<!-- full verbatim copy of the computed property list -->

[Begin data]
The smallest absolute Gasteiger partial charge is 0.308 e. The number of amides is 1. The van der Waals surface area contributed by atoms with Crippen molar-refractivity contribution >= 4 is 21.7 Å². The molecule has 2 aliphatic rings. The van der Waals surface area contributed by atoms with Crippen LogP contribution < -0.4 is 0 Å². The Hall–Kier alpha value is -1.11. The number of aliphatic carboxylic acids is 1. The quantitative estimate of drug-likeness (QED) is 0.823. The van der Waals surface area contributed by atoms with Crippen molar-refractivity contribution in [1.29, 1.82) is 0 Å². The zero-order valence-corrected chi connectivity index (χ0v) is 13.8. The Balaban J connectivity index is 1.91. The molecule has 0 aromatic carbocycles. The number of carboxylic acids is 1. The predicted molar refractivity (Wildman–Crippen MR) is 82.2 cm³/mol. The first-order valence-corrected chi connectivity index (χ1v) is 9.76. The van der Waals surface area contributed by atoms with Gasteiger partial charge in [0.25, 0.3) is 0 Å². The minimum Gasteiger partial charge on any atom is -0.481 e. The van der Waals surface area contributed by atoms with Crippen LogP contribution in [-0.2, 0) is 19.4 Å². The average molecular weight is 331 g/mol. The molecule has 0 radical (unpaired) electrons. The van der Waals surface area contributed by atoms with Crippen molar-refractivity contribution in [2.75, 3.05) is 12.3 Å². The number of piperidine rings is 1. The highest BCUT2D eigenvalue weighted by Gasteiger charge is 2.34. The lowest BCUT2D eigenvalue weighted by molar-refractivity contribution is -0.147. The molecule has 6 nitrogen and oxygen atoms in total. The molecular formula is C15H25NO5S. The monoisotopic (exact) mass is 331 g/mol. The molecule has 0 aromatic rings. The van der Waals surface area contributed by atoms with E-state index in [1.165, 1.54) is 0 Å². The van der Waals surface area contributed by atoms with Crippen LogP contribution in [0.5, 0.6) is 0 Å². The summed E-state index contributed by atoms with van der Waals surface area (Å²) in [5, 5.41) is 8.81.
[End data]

The smallest absolute Gasteiger partial charge is 0.308 e. The number of amides is 1. The van der Waals surface area contributed by atoms with Crippen molar-refractivity contribution >= 4 is 21.7 Å². The molecule has 2 aliphatic rings. The van der Waals surface area contributed by atoms with Crippen LogP contribution < -0.4 is 0 Å². The Hall–Kier alpha value is -1.11. The number of aliphatic carboxylic acids is 1. The quantitative estimate of drug-likeness (QED) is 0.823. The van der Waals surface area contributed by atoms with Crippen molar-refractivity contribution in [1.29, 1.82) is 0 Å². The zero-order valence-corrected chi connectivity index (χ0v) is 13.8. The Balaban J connectivity index is 1.91. The molecule has 0 aromatic carbocycles. The number of carboxylic acids is 1. The predicted molar refractivity (Wildman–Crippen MR) is 82.2 cm³/mol. The first-order valence-corrected chi connectivity index (χ1v) is 9.76. The van der Waals surface area contributed by atoms with Gasteiger partial charge in [0.25, 0.3) is 0 Å². The minimum Gasteiger partial charge on any atom is -0.481 e. The van der Waals surface area contributed by atoms with Crippen LogP contribution in [-0.2, 0) is 19.4 Å². The average molecular weight is 331 g/mol. The molecule has 0 radical (unpaired) electrons. The van der Waals surface area contributed by atoms with Crippen molar-refractivity contribution in [2.75, 3.05) is 12.3 Å². The number of piperidine rings is 1. The highest BCUT2D eigenvalue weighted by Gasteiger charge is 2.34. The lowest BCUT2D eigenvalue weighted by molar-refractivity contribution is -0.147. The molecule has 6 nitrogen and oxygen atoms in total. The molecular formula is C15H25NO5S. The monoisotopic (exact) mass is 331 g/mol. The molecule has 0 aromatic rings. The van der Waals surface area contributed by atoms with E-state index in [1.165, 1.54) is 0 Å². The van der Waals surface area contributed by atoms with Crippen LogP contribution in [0.5, 0.6) is 0 Å². The summed E-state index contributed by atoms with van der Waals surface area (Å²) in [5, 5.41) is 8.81.